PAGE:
Belief-Claim-Confusion

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Belief-Claim-Confusion

Postby sepia » Mon Jul 23, 2012 7:12 pm

I have observed a kind of Straw Man Argument and I wonder, if it has already a name.

The characteristics are: When a sceptic ist criticising a claim, the person, who commits the fallacy, responds, that the sceptic should let the people belief, what they want. But the sceptic just said that the claim is/might be wrong and not, that noone is allowed to belief it.

For Example:

A: The great flood is proven true.

B: That isn't correct, because of [insert whatever you want].

A or third person: Let A his/her beliefs!
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Re: Belief-Claim-Confusion

Postby kandinsky » Mon Jul 23, 2012 8:02 pm

I don't know if that is a logical fallacy as much as a desire to disengage and defuse the conversation.
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Re: Belief-Claim-Confusion

Postby dobbie » Mon Jul 23, 2012 8:53 pm

A: The great flood is proven true.

B: That isn't correct, because of [insert whatever you want].

A or third person: Let A his/her beliefs!



Naturally the Bible believer says that "The great flood is proven true" only because he wants you to accept it, too.

He starts out in a bid to persuade you. But if he were to start out by saying that he just personally believes in the great flood, then that would be something different. A preacher once started out by saying to me that he personally believes in the "Noahian flood." And I just said, "Okay." In other words he just wanted me to understand his position about it.

When the Bible believer says "Let me have my belief," well, nobody has said otherwise about him. So the Bible believer addresses an issue that was never brought up. I would say, then, that he shifted his ground.

Yes, in the end it's a kind of belief-claim confusion.
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Re: Belief-Claim-Confusion

Postby sepia » Mon Jul 23, 2012 10:08 pm

kandinsky wrote:I don't know if that is a logical fallacy as much as a desire to disengage and defuse the conversation.

So you mean it is a thought-terminating cliché?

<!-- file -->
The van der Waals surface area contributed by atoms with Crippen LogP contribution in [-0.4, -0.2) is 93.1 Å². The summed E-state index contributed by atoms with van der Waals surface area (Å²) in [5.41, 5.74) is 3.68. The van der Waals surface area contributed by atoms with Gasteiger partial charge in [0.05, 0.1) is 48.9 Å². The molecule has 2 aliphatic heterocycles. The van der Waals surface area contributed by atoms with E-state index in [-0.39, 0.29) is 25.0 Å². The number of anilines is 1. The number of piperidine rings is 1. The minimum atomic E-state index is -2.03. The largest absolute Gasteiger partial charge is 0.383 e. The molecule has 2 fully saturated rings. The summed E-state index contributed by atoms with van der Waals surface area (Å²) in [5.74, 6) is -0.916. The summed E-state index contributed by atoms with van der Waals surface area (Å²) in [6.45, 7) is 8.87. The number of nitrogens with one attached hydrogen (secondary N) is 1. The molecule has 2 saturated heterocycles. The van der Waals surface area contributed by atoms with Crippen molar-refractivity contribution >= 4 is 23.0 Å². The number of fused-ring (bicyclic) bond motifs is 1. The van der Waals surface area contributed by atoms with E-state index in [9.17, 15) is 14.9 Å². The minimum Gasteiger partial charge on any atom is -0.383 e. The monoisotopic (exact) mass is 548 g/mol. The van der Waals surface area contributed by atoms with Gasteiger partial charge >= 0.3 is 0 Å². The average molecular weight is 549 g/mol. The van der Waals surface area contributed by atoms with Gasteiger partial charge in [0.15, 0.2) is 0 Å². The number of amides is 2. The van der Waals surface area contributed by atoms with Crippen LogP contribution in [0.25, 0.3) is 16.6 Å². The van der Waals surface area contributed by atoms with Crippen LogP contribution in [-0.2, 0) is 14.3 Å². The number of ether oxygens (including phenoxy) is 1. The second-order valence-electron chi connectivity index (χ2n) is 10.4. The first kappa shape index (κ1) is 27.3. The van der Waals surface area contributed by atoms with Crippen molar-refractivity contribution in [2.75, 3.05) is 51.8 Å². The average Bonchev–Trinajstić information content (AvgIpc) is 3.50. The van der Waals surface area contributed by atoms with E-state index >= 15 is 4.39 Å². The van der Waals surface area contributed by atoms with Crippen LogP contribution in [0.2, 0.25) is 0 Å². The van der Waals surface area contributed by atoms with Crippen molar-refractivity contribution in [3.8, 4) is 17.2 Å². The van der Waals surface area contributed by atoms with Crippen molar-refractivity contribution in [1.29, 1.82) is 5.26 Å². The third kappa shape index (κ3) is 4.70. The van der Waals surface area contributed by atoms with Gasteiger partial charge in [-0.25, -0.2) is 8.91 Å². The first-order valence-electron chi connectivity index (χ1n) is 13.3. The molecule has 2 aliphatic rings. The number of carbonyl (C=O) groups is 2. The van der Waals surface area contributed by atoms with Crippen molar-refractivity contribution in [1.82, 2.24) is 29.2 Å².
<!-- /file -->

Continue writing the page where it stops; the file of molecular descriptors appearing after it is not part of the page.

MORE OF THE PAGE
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Re: Belief-Claim-Confusion

Postby Lausten » Tue Jul 24, 2012 1:45 pm

I don't think that has a name, although "moving the goal posts" would be close because they started out saying that something IS proven, which implies anyone could repeat the experiment and come to the same conclusion, then change to "let them believe", a much weaker claim and something you didn't argue against. (I should add that we should argue against letting believe crap like that because irrationality in any form hurts everyone).

When I was a big time EST guy, we often talked about prostelytizing, although we called it "enrolling". We noted this behavior in people we were trying to convince. We would begin by "sharing" our experience and at first they would be curious, because we were just telling a story. If they became interested in participating themselves, they would say, "don't prostelytize". Whether or not we were prostelytizing is not the point.

In the case of this Noah believer, you are taking the stance that "proof" requires some evidence. However you present that in your discussion, forcefully, or simply stating that you are a sceptic and require some data, at some point the believer realizes they aren't getting anywhere. Depending on where they are at, they are probably starting to think that this whole "evidence" thing might have some merit. They are getting a little spark of doubt. Defense mechanisms immediately pop up and they have to blame you for not "allowing" them to hold their irrational belief. You may need to look in psychology books for a definition of this instead of lists of logical fallacies.
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Re: Belief-Claim-Confusion

Postby gauSSian » Tue Aug 21, 2012 8:43 am

I would call this a defeat...

Me: Present evidence.

Them: Blah, Blah, Blah ,i.e. I have no evidence to offer. Then, they go on to say I have not read the Bible, my understanding of the Bible is flawed, I hate God, etc.

Conclusion: I win.

Then, I move on to my next victim...
Living in their pools, They soon forget about the sea...— Rush, "Natural Science" (1980)

Don't you know though our kids are dumb, we got smart bombs, what a joyous thing!—Oingo Boingo, "War Again" (1993)
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Re: Belief-Claim-Confusion

Postby lucas11 » Tue Dec 04, 2012 1:29 pm

I think the closest fallacy would be a non sequitur. Whether the flood is true or not is entirely independent of whether people should be allowed to believe what they want.
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